When rates drop, refinancing is easy. VA loans offer a “streamline” refinance option, called an Interest Rate Reduction Refinance Loan (IRRRL). This allows the veteran borrower to reduce his or her rate with no appraisal, and very little underwriting of income. The primary criterion for approval is that the borrower has an acceptable payment history and that they are improving their position.

If a veteran wants to refinance and get cash out of his or her equity, there is no pricing adjustment for that process. A conventional loan will typically be about .25% higher in rate to get cash out.

For anyone who is a qualifying veteran, NOT getting a VA loan would be a costly mistake.

Hope this helps!

Taking Money Out of 401K- Smart?

Someone once asked: As a first-time buyer, is it a good idea to take money out of my 401K to avoid mortgage insurance?
________________________________________

It’s not a sin to pull money from your 401K, but whether you decide to put down more cash to avoid mortgage insurance is entirely up to you. Here’s some information to help you decide.

When lenders consider risk on a loan, the loan-to-value ratio is one of the factors they evaluate. A loan for more than 80% of the property’s value presents a greater risk in their view. To manage that risk, they require mortgage insurance which is usually paid monthly and added to the payment.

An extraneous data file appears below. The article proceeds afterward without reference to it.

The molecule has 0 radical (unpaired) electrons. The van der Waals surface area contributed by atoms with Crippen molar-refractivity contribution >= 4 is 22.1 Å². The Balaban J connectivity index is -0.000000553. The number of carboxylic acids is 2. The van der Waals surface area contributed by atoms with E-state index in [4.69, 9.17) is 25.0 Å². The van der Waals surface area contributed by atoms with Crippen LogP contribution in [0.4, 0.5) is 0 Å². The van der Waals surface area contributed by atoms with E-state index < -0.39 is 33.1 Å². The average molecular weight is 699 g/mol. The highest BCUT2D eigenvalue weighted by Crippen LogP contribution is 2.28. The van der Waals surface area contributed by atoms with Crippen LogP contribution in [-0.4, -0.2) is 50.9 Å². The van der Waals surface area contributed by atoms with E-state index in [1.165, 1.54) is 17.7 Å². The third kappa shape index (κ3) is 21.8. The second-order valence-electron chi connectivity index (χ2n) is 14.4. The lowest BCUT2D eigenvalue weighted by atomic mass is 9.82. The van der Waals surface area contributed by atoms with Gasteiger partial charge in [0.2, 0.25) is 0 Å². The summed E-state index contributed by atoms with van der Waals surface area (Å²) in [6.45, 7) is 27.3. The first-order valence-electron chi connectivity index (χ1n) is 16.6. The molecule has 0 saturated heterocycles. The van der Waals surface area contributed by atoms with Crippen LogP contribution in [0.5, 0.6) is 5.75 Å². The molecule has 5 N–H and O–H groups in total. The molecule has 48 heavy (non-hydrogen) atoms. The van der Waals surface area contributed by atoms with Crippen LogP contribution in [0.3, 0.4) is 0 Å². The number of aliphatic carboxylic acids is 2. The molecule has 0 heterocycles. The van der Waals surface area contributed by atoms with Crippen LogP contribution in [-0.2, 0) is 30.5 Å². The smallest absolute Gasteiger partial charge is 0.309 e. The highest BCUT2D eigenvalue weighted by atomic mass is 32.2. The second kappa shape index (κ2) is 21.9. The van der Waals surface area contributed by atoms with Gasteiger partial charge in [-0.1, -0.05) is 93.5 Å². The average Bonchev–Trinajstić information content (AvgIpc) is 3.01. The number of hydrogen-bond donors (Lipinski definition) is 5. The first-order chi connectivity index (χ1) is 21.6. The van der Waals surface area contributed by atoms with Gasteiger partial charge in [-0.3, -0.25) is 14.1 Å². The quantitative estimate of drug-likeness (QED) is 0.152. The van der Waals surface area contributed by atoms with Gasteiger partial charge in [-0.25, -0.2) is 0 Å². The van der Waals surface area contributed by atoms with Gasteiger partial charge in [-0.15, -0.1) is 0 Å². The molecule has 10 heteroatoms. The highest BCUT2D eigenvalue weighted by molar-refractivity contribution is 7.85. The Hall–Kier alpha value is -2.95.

Depending on the total cost of your 401K loan vs. the cost of borrowing more money, and potentially paying mortgage insurance.

You should keep in mind that mortgage insurance on a Conventional can be temporary. Once you can prove to the lender that your loan is 80% of the property’s market value, they’ll allow you to drop it. Check with a licensed real estate professional to see what they think of the future market conditions.

One other thing to consider is that even though most 401K loans have a 15-year term, nothing is stopping you from paying it off faster. Nothing that is, except human nature. 🙂 The fees for the loan may be the deciding factor for you.